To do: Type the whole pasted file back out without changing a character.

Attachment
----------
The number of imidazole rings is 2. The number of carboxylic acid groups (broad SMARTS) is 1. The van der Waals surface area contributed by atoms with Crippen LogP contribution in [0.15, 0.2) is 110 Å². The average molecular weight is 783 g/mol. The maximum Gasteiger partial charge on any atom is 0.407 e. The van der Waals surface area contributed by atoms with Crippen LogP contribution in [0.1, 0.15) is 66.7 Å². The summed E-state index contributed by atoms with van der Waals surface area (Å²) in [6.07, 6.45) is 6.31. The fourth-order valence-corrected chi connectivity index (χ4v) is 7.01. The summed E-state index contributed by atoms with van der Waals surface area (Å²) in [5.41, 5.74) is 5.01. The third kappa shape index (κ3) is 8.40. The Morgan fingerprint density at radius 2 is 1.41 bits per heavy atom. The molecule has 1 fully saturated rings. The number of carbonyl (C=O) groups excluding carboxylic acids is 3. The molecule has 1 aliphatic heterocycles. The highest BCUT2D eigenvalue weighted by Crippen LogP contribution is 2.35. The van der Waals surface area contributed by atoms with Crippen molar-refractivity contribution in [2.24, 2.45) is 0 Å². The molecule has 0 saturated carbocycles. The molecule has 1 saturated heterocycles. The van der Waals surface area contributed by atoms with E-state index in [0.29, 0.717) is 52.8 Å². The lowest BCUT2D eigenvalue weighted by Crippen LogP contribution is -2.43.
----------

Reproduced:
The number of imidazole rings is 2. The number of carboxylic acid groups (broad SMARTS) is 1. The van der Waals surface area contributed by atoms with Crippen LogP contribution in [0.15, 0.2) is 110 Å². The average molecular weight is 783 g/mol. The maximum Gasteiger partial charge on any atom is 0.407 e. The van der Waals surface area contributed by atoms with Crippen LogP contribution in [0.1, 0.15) is 66.7 Å². The summed E-state index contributed by atoms with van der Waals surface area (Å²) in [6.07, 6.45) is 6.31. The fourth-order valence-corrected chi connectivity index (χ4v) is 7.01. The summed E-state index contributed by atoms with van der Waals surface area (Å²) in [5.41, 5.74) is 5.01. The third kappa shape index (κ3) is 8.40. The Morgan fingerprint density at radius 2 is 1.41 bits per heavy atom. The molecule has 1 fully saturated rings. The number of carbonyl (C=O) groups excluding carboxylic acids is 3. The molecule has 1 aliphatic heterocycles. The highest BCUT2D eigenvalue weighted by Crippen LogP contribution is 2.35. The van der Waals surface area contributed by atoms with Crippen molar-refractivity contribution in [2.24, 2.45) is 0 Å². The molecule has 0 saturated carbocycles. The molecule has 1 saturated heterocycles. The van der Waals surface area contributed by atoms with E-state index in [0.29, 0.717) is 52.8 Å². The lowest BCUT2D eigenvalue weighted by Crippen LogP contribution is -2.43.